Full Introduction for "VOJNA I MIR"
"WAR AND PEACE" for the 70mm Film Festival, Centrum Panorama, Varnsdorf, Czech Republic, 18-5-2018
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|Written by: Jan-Hein Bal, EYE Filmmuseum, Amsterdamm, Holland.||Date: 21.06.2018|
|"Vojna I Mir" poster and "Vojna I Mir" Specialist Jan-Hein Bal, the Netherlands. Picture by Tom Ackermann|
Hello, I am Jan-Hein Bal from the Netherlands and associated with the EYE filmmuseum in Amsterdam. EYE is the Dutch national film archive, and a major 70mm exhibitor. Their "The Hateful Eight" 70mm print had a world record of 37.000 visitors in 2016 and in 2017 their best visited films were the 70mm prints "Dunkirk" and "2OO1: A Space Odyssey". Now they show "Phantom Thread", "Lawrence of Arabia" and again "2OO1" in 70mm. I was also an art cinema projectionist, author of the Amsterdam 70mm cinema website, wrote articles on European and Asian 70mm in a book sold here, and now I write the book "Red Widescreen" on Soviet 70mm history. I like "War and Peace" and will introduce it briefly.
The first Russian film of WAR AND PEACE is from 1915. In the 1950s new widescreen technologies appeared including 70mm film. American producer Michael Todd visited Moscow in 1957 with a Mitchell 65mm camera and Philips 70mm projector. He proposed a joint 70mm production of WAR AND PEACE which was rejected but the equipment remained and was used for the Soviet own 70mm widescreen technology, starting with FLAMING YEARS in 1961, not on 65 but 70mm negative. Outside the Soviet Union were produced about 80 70mm features (excluding Imax and blowups). The Soviet Union however had the world’s largest 70mm production with about 175 features (excluding another 175 blowups), besides the most 70mm cinemas, and the most successful with billions of visitors each year. The number of Soviet cinemas which could also screen 70mm increased from 87 in 1965, to almost 1500 in 1979. After the western 70mm decline since RYAN’S DAUGHTER from 1970, Soviet 70mm production continued until 1989 and Russian Stereo-70 even until 2003.
Well known Soviet 70mm features include ANNA KARENINA, BROTHERS KARAMAZOV, CHAIKOVSKY, LIBERATION (coproduced with Barrandov) and DERSU UZALA which received an American Academy Award just as the most famous film WAR AND PEACE. This was released in four parts between 1965-1967 and is the most ambitious, expensive and successful Soviet 70mm film. Production took over five years. Candidate for direction was Ivan Pyryev but the Minister of Culture finally choose Sergei Bondarchuk, famous for his moving WW2 drama DESTINY OF A MAN. Besides directing WAR AND PEACE he also acted the demanding part of Pierre Bezukhov himself though he was much too old. Various actors were considered for Prince Bolkonsky, including Innokenty Smoktunovsky but after protest by Grigori Kozintsev (preparing HAMLET) it became Vyacheslav Tikhonov who got so disappointed that he almost retired. For the character of Natasha after a huge talent search Bondarchuk choose the unkown young ballerina Ludmila Savelyeva, who in 1962 was 20 while Bondarchuk was already 42. Vladislav Strzhelchik was Napoleon without dialogue.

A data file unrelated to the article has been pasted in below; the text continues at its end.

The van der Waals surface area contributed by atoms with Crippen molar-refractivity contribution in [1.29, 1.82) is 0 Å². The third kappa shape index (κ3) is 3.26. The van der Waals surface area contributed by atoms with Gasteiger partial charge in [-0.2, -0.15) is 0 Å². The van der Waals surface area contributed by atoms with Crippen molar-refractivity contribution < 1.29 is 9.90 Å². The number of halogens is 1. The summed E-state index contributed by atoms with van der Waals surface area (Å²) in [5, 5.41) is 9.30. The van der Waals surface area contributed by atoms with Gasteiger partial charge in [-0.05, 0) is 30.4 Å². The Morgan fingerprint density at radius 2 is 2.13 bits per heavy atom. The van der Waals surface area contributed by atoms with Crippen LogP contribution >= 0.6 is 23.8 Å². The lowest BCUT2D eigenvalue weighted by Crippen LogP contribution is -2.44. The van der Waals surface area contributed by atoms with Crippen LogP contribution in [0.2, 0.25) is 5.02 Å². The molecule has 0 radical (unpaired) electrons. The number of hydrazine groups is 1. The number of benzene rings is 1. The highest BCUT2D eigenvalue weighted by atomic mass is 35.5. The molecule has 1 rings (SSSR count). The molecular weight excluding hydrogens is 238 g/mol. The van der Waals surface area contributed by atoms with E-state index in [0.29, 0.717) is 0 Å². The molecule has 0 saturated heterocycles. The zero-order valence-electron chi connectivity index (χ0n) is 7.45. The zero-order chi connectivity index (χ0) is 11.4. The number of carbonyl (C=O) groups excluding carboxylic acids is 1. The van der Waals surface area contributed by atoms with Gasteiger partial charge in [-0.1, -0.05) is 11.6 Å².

According to financial statements the budget was over 8 million rubles or in dollars over 9 million but this excludes huge support from the Ministry of Defense. Other figures are unreliable. The Soviet press claimed the budget as 18 to 25 million rubles. The Russian website Kinopoisk mentions 29 million dollar, the western press 100 million dollar, and the Russian website Cinemafirst 150-250 million dollar. It was produced by Mosfilm with location shooting all over Russia including Moscow, Leningrad, Smolensk, Suzdal etc, besides Ukraine battle shots and Romanian summer scenes. Over 100 outdoor sets were constructed (including streets of St. Petersburg, Moscow, and battlefields) and over 100 indoor sets, including a huge ballroom. Props were borrowed from over 40 museums. Bondarchuk insisted on absolute authenticity which claimed extra time and budget. The first cinematographers were husband and wife Alexander Shelenkov and Chen Yu-Lan but they clashed with the unorganized and dictatorial Bondarchuk and were replaced by assistant Anatoli Petritsky as DOP. They used 70mm Soviet color negative, both for budget reasons and for national pride but Petritsky considered it of terrible quality. Bondarchuk re-shot over 10% because of film stock and some weather problems, which raised the budget with 10-15%. Actually they started shooting in both 70 and 35mm but the last was soon abandoned.